Making the Case for Family Medicine Residencies

In light of ProMedica’s announcement in early 2017 that it planned to close the Toledo Hospital Family Medicine Residency Program, the Ohio Academy of Family Physicians created this toolkit of resources to help family medicine residencies prepare for, react to, and potentially avert a residency closure or the threat of a residency closure. Provided below are resources and strategies for fighting back when a closure is considered or announced.

The importance of making a strong economic argument is key. Subspecialty medical staff who recognize the power of family medicine referrals on their future economic viability can be valuable allies. Various articles, studies, and presentations have been collected to help family medicine residency programs make the economic case for their programs with hospital administrators. Resources include:

Those who have been through the unfortunate experience of having a residency close recommend maintaining a media list that can be quickly accessed and utilized to issue statements. The OAFP maintains a media list and can assist with this process. In the case of the Toledo Hospital Family Medicine Residency Program, the OAFP quickly issued a statement attributed to the OAFP president and wrote a letter to the editor that was distributed to all Northwest Ohio media outlets. The OAFP staff served as a background source for the Toledo Blade reporters.

The OAFP, the Ohio State Medical Association, the AAFP, and the Family Medicine Education Consortium all communicated and worked together in mobilizing members and networks in support of the Toledo Hospital Family Medicine Residency. Particularly helpful in generating national awareness was a widely-read and widely-published blog post written by AAFP Board Director Gary LeRoy, MD, who recounted his own personal memories about the closure of the St. Elizabeth Family Medicine Residency Program in Dayton, OH. Don’t hesitate to utilize the resources of organized medicine to help you make your case.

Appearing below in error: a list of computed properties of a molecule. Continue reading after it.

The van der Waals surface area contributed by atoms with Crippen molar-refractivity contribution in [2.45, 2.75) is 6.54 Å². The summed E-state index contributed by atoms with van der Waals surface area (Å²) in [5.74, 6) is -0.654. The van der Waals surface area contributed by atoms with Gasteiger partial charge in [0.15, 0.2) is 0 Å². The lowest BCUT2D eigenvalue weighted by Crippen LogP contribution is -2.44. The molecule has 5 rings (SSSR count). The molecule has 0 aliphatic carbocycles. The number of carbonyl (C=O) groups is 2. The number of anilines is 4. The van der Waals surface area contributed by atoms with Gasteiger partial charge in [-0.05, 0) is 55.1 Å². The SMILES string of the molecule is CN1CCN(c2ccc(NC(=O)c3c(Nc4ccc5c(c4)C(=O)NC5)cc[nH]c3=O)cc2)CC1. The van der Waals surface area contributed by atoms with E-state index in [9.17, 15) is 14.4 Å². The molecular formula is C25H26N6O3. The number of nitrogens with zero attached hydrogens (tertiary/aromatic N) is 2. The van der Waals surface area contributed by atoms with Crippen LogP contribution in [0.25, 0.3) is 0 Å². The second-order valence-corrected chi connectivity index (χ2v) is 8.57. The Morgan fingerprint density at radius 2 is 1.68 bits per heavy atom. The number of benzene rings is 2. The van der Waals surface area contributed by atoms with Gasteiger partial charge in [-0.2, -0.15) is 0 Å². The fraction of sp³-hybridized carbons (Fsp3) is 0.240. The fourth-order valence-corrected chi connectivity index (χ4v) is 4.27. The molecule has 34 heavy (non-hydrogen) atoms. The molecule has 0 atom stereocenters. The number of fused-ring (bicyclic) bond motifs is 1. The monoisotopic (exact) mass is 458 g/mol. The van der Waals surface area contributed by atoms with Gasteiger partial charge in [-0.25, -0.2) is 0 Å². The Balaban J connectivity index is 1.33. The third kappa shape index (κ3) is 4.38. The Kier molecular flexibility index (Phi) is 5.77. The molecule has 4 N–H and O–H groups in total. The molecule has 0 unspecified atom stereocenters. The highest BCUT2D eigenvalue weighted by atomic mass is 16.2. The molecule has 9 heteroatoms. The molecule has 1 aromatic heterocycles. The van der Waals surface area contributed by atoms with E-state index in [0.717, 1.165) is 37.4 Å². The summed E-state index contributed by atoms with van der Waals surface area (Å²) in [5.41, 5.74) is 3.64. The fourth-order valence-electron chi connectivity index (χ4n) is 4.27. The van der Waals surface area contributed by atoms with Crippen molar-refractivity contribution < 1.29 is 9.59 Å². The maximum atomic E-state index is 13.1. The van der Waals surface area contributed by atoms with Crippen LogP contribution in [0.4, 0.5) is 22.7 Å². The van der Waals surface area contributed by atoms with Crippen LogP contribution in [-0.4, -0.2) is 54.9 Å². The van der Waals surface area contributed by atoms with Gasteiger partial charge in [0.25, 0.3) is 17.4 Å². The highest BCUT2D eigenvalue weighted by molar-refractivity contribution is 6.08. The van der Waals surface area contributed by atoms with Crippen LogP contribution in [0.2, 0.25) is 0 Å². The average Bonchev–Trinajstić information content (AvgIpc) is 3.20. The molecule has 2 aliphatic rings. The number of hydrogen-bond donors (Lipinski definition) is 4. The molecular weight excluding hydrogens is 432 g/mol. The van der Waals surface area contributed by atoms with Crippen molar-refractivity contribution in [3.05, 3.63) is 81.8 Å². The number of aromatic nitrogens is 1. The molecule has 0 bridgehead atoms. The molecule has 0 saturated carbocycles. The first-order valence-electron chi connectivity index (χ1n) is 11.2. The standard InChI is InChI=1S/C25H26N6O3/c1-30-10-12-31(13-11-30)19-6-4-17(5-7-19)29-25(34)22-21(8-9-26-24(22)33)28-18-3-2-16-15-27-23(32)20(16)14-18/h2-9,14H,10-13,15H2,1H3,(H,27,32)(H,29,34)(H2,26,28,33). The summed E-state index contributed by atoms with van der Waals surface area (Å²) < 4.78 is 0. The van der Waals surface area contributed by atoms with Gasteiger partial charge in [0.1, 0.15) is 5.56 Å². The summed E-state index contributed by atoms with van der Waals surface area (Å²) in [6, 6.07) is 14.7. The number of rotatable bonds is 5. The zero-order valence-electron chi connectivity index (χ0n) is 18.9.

Knowing the commitment of the state’s governor to primary care, contacts were made with the Governor’s Office of Health Transformation to explain how the closing of a family medicine residency would negatively impact patients, particularly Medicaid patients; be counter to the Ohio’s stated goal to strengthen primary care workforce; and further jeopardize population health in the state of Ohio. The OAFP sent letters to Northwest Ohio members of Congress, and state senators and state representatives – the emphasis was patients and how the closing of a family medicine residency would further deplete primary care in an area of the state that was already sorely underserved by primary care physicians. Elected officials respond quickly to overwhelming public pressure and their calls to hospital administrators about such pressure should not be underestimated.

Current residents initiated an online petition in support of the residency program. News of the online petition spread via social media, including on the OAFP’s Facebook and Twitter pages. The activism of the program’s current residents generated the following news coverage:

Don’t fail to make use of your alumni. The residency program should maintain an alumni contact list so that alumni can be quickly mobilized for support. Alumni were very active on social media and in contributing personal stories to the press that helped mobilize the public against ProMedica’s decision.

And, of course, don’t dismiss the passion of patients who are very committed to family physicians who have provided them with high quality, cost-effective care over the years.